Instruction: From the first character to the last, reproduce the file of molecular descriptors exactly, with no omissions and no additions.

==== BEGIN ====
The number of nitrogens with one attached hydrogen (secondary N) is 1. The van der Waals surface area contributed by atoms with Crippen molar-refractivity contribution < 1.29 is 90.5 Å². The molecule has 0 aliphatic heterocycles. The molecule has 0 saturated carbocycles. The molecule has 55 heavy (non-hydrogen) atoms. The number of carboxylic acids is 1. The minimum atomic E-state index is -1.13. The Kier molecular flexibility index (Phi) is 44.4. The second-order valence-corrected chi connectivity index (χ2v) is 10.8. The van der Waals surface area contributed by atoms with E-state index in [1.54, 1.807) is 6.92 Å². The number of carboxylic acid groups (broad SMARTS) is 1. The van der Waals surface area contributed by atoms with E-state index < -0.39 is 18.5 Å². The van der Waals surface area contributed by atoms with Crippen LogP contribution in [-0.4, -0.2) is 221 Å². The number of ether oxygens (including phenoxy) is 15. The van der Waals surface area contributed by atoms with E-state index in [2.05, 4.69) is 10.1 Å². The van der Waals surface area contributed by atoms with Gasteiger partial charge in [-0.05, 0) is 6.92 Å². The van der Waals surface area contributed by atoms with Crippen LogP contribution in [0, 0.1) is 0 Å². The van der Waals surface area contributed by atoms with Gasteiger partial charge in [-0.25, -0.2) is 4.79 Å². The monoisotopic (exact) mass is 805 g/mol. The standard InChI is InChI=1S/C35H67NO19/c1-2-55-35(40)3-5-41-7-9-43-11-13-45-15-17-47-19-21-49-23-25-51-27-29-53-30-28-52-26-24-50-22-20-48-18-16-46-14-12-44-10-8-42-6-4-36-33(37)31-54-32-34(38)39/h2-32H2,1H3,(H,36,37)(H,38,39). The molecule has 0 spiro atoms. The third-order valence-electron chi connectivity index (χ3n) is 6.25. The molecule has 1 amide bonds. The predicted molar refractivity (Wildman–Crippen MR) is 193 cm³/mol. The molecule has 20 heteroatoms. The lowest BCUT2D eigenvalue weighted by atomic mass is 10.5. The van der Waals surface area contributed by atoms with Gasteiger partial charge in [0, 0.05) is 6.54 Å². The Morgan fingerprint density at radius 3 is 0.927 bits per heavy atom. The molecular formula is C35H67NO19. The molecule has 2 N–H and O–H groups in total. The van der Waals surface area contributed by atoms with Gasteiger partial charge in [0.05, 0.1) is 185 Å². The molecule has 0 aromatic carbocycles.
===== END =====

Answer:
The number of nitrogens with one attached hydrogen (secondary N) is 1. The van der Waals surface area contributed by atoms with Crippen molar-refractivity contribution < 1.29 is 90.5 Å². The molecule has 0 aliphatic heterocycles. The molecule has 0 saturated carbocycles. The molecule has 55 heavy (non-hydrogen) atoms. The number of carboxylic acids is 1. The minimum atomic E-state index is -1.13. The Kier molecular flexibility index (Phi) is 44.4. The second-order valence-corrected chi connectivity index (χ2v) is 10.8. The van der Waals surface area contributed by atoms with E-state index in [1.54, 1.807) is 6.92 Å². The number of carboxylic acid groups (broad SMARTS) is 1. The van der Waals surface area contributed by atoms with E-state index < -0.39 is 18.5 Å². The van der Waals surface area contributed by atoms with Crippen LogP contribution in [-0.4, -0.2) is 221 Å². The number of ether oxygens (including phenoxy) is 15. The van der Waals surface area contributed by atoms with E-state index in [2.05, 4.69) is 10.1 Å². The van der Waals surface area contributed by atoms with Gasteiger partial charge in [-0.05, 0) is 6.92 Å². The van der Waals surface area contributed by atoms with Crippen LogP contribution in [0, 0.1) is 0 Å². The van der Waals surface area contributed by atoms with Gasteiger partial charge in [-0.25, -0.2) is 4.79 Å². The monoisotopic (exact) mass is 805 g/mol. The standard InChI is InChI=1S/C35H67NO19/c1-2-55-35(40)3-5-41-7-9-43-11-13-45-15-17-47-19-21-49-23-25-51-27-29-53-30-28-52-26-24-50-22-20-48-18-16-46-14-12-44-10-8-42-6-4-36-33(37)31-54-32-34(38)39/h2-32H2,1H3,(H,36,37)(H,38,39). The molecule has 0 spiro atoms. The third-order valence-electron chi connectivity index (χ3n) is 6.25. The molecule has 1 amide bonds. The predicted molar refractivity (Wildman–Crippen MR) is 193 cm³/mol. The molecule has 20 heteroatoms. The lowest BCUT2D eigenvalue weighted by atomic mass is 10.5. The van der Waals surface area contributed by atoms with Gasteiger partial charge in [0, 0.05) is 6.54 Å². The Morgan fingerprint density at radius 3 is 0.927 bits per heavy atom. The molecular formula is C35H67NO19. The molecule has 2 N–H and O–H groups in total. The van der Waals surface area contributed by atoms with Gasteiger partial charge in [0.05, 0.1) is 185 Å². The molecule has 0 aromatic carbocycles.